We discern no abuse of discretion in the form of the constructive possession instruction.   After determining that the facts could permit a guilty verdict under either an actual or constructive possession theory, the district court provided the following instruction concerning constructive possession:

[C]onstructive possession means power-the power and intention at any given time to exercise control or dominion of the object.   Let me give you an example.   If my son asks me to take his car to the repair shop, I'm driving it to the repair place.   I have actual possession of the car.   I get there, I turn the car over to the repair people.   At that point, they have actual possession of the car.   I have constructive possession.   I intend that they do certain things with the car, and I have the ability to take it away if I want to.   So that is called constructive possession.   The repair people have actual possession until such time as they're done with the car and I pick it up again.

* * *

Now, understand that ownership is not required with respect to possession.   So that's why I carefully told you I was taking my son's car.   He's the owner.   I have possession while I take it there.   Once I give it to the repair people, they have actual possession.   I have constructive possession.   So ownership is wholly irrelevant to this.   Now, possession, where it's actual or constructive, does not have to be continuous, nor does it have to be for any particular length of time, even a short period is enough.

McFarlane objected to the constructive possession instruction, asserting that it improperly permitted the jury to convict on a constructive possession theory, even if the jury believed his testimony that he merely found the gun in the trash can.   The court overruled the objection.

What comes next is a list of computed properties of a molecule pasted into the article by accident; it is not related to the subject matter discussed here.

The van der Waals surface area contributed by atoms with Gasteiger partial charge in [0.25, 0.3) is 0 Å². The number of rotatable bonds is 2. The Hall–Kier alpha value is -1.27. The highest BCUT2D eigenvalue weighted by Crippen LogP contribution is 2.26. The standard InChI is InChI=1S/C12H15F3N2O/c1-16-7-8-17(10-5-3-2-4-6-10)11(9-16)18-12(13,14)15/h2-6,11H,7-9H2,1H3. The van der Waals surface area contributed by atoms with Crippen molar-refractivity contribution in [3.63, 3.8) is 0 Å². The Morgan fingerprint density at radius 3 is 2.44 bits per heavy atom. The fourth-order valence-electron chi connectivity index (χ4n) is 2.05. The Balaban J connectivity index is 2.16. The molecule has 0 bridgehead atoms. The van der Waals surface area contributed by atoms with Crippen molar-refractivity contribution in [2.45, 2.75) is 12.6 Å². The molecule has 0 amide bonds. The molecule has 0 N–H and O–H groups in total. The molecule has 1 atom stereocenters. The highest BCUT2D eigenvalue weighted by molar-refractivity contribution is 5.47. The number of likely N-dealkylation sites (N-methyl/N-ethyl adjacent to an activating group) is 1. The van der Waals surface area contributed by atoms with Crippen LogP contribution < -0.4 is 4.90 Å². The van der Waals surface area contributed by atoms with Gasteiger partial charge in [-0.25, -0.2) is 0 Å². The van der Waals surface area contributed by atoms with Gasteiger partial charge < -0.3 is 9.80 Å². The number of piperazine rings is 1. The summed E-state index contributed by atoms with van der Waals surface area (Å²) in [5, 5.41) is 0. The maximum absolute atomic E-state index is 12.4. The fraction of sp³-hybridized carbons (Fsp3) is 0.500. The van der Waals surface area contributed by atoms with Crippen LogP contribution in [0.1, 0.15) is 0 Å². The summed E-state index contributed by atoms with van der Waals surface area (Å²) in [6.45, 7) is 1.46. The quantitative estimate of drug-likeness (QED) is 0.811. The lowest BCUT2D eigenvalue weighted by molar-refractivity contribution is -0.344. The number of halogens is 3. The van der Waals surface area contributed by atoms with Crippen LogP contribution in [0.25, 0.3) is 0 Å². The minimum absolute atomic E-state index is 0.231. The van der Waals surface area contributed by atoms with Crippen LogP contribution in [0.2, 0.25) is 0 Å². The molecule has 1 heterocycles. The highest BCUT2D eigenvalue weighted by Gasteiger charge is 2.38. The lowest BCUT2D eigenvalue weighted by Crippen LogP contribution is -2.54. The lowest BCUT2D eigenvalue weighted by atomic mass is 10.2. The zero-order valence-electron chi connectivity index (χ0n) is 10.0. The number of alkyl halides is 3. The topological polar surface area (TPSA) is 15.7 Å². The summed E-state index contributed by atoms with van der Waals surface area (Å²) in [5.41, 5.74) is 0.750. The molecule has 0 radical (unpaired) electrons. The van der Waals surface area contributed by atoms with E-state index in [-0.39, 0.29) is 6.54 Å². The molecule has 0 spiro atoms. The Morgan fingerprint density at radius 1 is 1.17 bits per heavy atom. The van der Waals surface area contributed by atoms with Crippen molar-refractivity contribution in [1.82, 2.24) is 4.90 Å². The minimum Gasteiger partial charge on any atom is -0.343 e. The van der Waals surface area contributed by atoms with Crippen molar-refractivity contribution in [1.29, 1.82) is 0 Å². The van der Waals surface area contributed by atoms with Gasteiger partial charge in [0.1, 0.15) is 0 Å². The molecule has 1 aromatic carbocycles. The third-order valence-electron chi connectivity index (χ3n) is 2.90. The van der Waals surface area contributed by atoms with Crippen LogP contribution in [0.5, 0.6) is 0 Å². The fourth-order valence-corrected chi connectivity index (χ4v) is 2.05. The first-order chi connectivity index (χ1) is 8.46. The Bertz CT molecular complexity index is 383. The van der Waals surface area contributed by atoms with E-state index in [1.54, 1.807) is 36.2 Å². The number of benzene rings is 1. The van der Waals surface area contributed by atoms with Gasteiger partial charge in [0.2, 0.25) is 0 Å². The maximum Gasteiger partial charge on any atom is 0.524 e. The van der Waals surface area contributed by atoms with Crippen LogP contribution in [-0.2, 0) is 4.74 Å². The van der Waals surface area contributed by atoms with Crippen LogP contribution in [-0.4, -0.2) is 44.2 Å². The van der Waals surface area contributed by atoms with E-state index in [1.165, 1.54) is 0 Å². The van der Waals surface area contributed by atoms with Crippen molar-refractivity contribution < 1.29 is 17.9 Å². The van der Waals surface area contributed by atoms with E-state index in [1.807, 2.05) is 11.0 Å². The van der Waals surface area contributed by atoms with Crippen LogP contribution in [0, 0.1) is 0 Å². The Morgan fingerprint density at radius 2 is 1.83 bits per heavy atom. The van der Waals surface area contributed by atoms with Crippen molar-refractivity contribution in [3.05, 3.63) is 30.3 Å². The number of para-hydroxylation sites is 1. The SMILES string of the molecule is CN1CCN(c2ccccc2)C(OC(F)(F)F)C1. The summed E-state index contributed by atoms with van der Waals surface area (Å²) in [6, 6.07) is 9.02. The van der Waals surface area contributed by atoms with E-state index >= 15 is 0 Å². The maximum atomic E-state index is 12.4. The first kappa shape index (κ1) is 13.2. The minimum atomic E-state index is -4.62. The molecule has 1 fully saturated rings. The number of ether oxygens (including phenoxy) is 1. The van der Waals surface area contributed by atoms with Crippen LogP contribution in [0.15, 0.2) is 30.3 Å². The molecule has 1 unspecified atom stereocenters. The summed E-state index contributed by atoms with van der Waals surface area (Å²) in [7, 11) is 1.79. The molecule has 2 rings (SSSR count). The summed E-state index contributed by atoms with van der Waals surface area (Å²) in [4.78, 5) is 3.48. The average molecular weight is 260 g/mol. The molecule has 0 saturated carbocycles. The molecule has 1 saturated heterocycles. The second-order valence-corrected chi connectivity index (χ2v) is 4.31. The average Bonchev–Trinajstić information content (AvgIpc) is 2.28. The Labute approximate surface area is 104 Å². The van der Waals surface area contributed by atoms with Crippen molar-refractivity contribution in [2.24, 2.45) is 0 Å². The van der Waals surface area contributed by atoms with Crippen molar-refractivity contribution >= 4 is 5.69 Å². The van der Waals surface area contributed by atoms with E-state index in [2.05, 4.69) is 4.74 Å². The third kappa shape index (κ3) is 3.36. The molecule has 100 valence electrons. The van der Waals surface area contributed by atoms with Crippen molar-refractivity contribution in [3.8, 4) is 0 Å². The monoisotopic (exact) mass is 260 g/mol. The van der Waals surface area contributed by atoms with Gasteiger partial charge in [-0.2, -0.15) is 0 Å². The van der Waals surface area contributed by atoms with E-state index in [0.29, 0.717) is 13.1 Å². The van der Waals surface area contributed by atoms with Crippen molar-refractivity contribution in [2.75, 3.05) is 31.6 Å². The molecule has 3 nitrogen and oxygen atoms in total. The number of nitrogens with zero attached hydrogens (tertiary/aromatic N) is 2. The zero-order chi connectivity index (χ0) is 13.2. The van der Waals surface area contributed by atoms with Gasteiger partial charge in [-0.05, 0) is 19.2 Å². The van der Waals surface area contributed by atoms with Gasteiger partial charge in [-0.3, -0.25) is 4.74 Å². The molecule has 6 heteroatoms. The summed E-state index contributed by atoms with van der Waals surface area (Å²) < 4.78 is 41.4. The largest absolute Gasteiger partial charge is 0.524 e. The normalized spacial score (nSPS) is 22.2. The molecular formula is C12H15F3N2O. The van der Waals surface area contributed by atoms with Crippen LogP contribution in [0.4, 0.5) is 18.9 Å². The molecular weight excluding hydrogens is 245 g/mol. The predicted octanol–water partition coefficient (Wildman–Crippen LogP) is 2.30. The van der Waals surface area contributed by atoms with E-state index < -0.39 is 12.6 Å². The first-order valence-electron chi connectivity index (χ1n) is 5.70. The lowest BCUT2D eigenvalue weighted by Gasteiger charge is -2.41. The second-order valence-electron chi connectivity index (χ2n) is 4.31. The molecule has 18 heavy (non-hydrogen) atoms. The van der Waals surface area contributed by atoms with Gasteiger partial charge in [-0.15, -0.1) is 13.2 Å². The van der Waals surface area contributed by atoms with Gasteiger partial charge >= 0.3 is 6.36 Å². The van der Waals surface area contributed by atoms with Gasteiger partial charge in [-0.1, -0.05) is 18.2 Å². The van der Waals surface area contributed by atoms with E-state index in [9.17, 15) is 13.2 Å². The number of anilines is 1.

During deliberations, the jury submitted two questions to the district court concerning constructive possession.   The jury asked (1) “Does looking for the gun constitute intent to exercise control and dominion over the gun?” and (2) “Does opening the trash bag, with the intent to find the gun, which is indeed there, constitute putting himself in the position to have the power to exercise control and dominion over the gun?”   After a discussion with counsel, the court determined that providing specific answers to these questions would be inappropriate because the answers could be interpreted by the jury as providing the court's view as to what the evidence demonstrated.   Instead, the court provided the following, more general, supplemental instruction:

The very short answer to that is that it is for you to decide each of these questions.   As I told you, possession requires, and you clearly understand this, both the ability and intention to take physical control of an object.   You are asking me to decide whether a particular act by itself constitutes intent to exercise control and whether ․ doing something with that intent then puts the defendant in the position of having the power to exercise control.

* * *